Chandigarh, July 12 (IANS) Punjab Chief Minister Parkash Singh Badal on Sunday said his government would never allow the hard-earned peace in the state to be disturbed and he would ensure that nothing affected communal harmony.
Badal’s statement came in the wake of flak from various quarters, including his party Shiromani Akali Dal’s alliance partner Bharatiya Janata Party (BJP), over the stand taken by his government on the issue of terrorism-linked Sikh prisoners.
“Maintaining peace, communal harmony and amity is the highest priority of my government,” Badal told media persons here while defending his government’s recent stand on the shifting of terrorism-linked Sikh prisoners from jails outside Punjab to prisons within the state.
“I will be the guarantor of peace and communal harmony in the state till my last breath,” the 87-year-old Badal, who is the eldest serving chief minister in the country, said.
Badal, however, said shifting of Sikh prisoners Davinder Pal Singh Bhullar (convicted in the Delhi blast case of 1993) and Gurdeep Singh Khaira, to Punjab “didn’t pose any threat to peace in Punjab”.
“The state government followed the entire procedure laid down by the government of India within the ambit of law of the land, that too with the prior consent of (union) Ministry of Home Affairs,” he said.
Badal said “unnecessary clamour and apprehensions”, in the wake of threat-perception to the hard-earned peace in Punjab, was “absolutely out of context and beyond anyone’s comprehension”.
He also requested the media to not create unwanted hype over the issue.
Badal government has been criticised by the opposition Congress for its open support to convicted terrorists. The BJP, an alliance partner of Badal-led government in Punjab, has also opposed the move.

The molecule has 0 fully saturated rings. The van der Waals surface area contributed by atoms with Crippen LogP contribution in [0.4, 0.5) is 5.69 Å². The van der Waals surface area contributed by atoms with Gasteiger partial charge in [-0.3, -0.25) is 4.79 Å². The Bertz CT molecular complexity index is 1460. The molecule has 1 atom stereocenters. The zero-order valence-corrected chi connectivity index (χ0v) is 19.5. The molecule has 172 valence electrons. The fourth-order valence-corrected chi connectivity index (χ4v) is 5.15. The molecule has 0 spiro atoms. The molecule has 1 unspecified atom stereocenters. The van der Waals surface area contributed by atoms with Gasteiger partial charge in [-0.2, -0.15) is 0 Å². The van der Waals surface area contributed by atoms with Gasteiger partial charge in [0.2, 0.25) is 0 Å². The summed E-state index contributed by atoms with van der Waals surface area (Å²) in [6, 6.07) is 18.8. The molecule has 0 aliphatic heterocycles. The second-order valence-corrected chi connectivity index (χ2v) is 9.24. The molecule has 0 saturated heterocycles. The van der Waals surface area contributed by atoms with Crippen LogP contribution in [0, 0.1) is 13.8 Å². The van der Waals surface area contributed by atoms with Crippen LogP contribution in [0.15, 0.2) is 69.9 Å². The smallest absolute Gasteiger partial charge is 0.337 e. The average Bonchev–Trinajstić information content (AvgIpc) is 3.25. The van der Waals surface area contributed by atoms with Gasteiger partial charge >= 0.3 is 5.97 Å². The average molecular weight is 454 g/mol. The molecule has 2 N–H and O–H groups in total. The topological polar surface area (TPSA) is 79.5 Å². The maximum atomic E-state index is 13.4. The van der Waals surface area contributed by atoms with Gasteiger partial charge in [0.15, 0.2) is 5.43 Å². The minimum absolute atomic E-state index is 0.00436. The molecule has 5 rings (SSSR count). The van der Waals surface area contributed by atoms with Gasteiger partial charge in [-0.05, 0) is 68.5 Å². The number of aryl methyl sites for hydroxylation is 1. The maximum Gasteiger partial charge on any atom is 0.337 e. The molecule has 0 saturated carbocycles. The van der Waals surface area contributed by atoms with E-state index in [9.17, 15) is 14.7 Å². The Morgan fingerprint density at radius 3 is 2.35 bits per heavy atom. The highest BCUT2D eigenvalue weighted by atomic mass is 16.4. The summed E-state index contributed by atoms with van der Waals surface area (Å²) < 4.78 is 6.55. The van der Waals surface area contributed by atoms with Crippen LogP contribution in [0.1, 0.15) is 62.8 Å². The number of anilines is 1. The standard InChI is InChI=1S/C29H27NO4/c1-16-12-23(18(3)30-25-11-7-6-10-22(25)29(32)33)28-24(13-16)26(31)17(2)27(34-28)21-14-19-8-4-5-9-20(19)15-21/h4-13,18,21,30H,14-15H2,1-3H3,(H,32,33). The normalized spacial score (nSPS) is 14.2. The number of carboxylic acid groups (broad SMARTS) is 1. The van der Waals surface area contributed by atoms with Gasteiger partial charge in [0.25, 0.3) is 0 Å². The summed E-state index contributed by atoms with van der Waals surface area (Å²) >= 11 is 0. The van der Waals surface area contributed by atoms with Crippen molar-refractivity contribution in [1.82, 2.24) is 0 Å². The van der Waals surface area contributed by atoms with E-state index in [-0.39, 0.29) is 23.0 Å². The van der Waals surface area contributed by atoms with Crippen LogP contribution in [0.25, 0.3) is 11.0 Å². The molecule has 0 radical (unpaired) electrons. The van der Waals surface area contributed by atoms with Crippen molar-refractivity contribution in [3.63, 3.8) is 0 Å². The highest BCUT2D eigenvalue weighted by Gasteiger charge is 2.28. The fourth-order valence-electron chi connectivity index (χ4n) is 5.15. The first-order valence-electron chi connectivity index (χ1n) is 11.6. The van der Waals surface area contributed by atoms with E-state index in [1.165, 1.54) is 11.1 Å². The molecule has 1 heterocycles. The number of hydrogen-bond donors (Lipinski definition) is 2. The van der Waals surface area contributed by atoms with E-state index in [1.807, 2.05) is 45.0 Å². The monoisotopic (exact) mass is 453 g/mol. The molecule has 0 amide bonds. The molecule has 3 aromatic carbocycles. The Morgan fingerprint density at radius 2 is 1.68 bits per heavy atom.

Defending the credentials of the Shiromani Akali Dal as a secular party, Badal said nine Hindu candidates and one Muslim, besides 22 Scheduled Caste candidates, were elected on its party ticket in the 2012 Punjab assembly elections.
Punjab, which has a population of 2.77 crore, is dominated by Sikhs, followed by Hindus.
Meanwhile, despite differences surfacing among leaders at the state-level, Badal said the SAD-BJP alliance was strong and would continue.
Badal, the chief patron of the Akali Dal, denied that the ruling Akali Dal-combine faced any threat from “so-called strained relations”.
“The alliance with the BJP has been strong in the past, is strong now and will remain so in future. Both parties will contest the 2017 assembly elections jointly. There is no question of parting ways,” Badal, who has been chief minister five times, said during a ‘Meet-the-Press’ programme at the Chandigarh Press Club.
His statement came in reply to a question on the grievances publicly aired by some BJP leaders, including ministers in his own government, against the Akali Dal’s style of functioning.
The SAD-BJP alliance, which has been in power in Punjab since 2007, was re-elected in March 2012. Both parties have been together for over three decades in the state.
Some BJP ministers, including Industries Minister Madan Mohan Mittal and Local Bodies Minister Anil Joshi, have in recent weeks expressed their differences with the Akali Dal leadership.
Other BJP leaders and party legislators have also spoken out against the Akali Dal.
Punjab is expected to witness elections for the 117-member assembly in 2017.
Ruling out any electoral challenge from the Congress and the Aam Aadmi Party, Badal said: “None can foresee the election results but on the basis of superb performance of the SAD-BJP alliance in the state, I am hopeful of their bright prospects during the 2017 state assembly poll.”